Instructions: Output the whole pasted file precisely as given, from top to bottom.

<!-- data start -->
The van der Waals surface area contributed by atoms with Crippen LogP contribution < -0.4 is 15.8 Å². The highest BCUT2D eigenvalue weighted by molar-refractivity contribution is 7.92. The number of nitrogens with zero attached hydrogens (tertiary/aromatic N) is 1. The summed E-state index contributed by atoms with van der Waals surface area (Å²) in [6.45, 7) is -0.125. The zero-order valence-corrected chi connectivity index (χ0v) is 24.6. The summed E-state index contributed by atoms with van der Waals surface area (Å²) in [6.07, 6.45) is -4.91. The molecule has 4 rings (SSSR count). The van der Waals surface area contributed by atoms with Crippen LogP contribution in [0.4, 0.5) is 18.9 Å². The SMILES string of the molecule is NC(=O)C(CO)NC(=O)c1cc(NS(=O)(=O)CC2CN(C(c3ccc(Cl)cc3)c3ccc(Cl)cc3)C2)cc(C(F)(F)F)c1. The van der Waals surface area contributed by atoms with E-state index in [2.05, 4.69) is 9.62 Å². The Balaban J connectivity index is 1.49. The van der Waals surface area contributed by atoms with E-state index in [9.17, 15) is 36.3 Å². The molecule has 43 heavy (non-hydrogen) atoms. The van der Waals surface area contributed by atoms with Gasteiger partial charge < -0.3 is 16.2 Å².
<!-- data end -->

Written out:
The van der Waals surface area contributed by atoms with Crippen LogP contribution < -0.4 is 15.8 Å². The highest BCUT2D eigenvalue weighted by molar-refractivity contribution is 7.92. The number of nitrogens with zero attached hydrogens (tertiary/aromatic N) is 1. The summed E-state index contributed by atoms with van der Waals surface area (Å²) in [6.45, 7) is -0.125. The zero-order valence-corrected chi connectivity index (χ0v) is 24.6. The summed E-state index contributed by atoms with van der Waals surface area (Å²) in [6.07, 6.45) is -4.91. The molecule has 4 rings (SSSR count). The van der Waals surface area contributed by atoms with Crippen LogP contribution in [0.4, 0.5) is 18.9 Å². The SMILES string of the molecule is NC(=O)C(CO)NC(=O)c1cc(NS(=O)(=O)CC2CN(C(c3ccc(Cl)cc3)c3ccc(Cl)cc3)C2)cc(C(F)(F)F)c1. The van der Waals surface area contributed by atoms with E-state index in [2.05, 4.69) is 9.62 Å². The Balaban J connectivity index is 1.49. The van der Waals surface area contributed by atoms with E-state index in [9.17, 15) is 36.3 Å². The molecule has 43 heavy (non-hydrogen) atoms. The van der Waals surface area contributed by atoms with Gasteiger partial charge < -0.3 is 16.2 Å².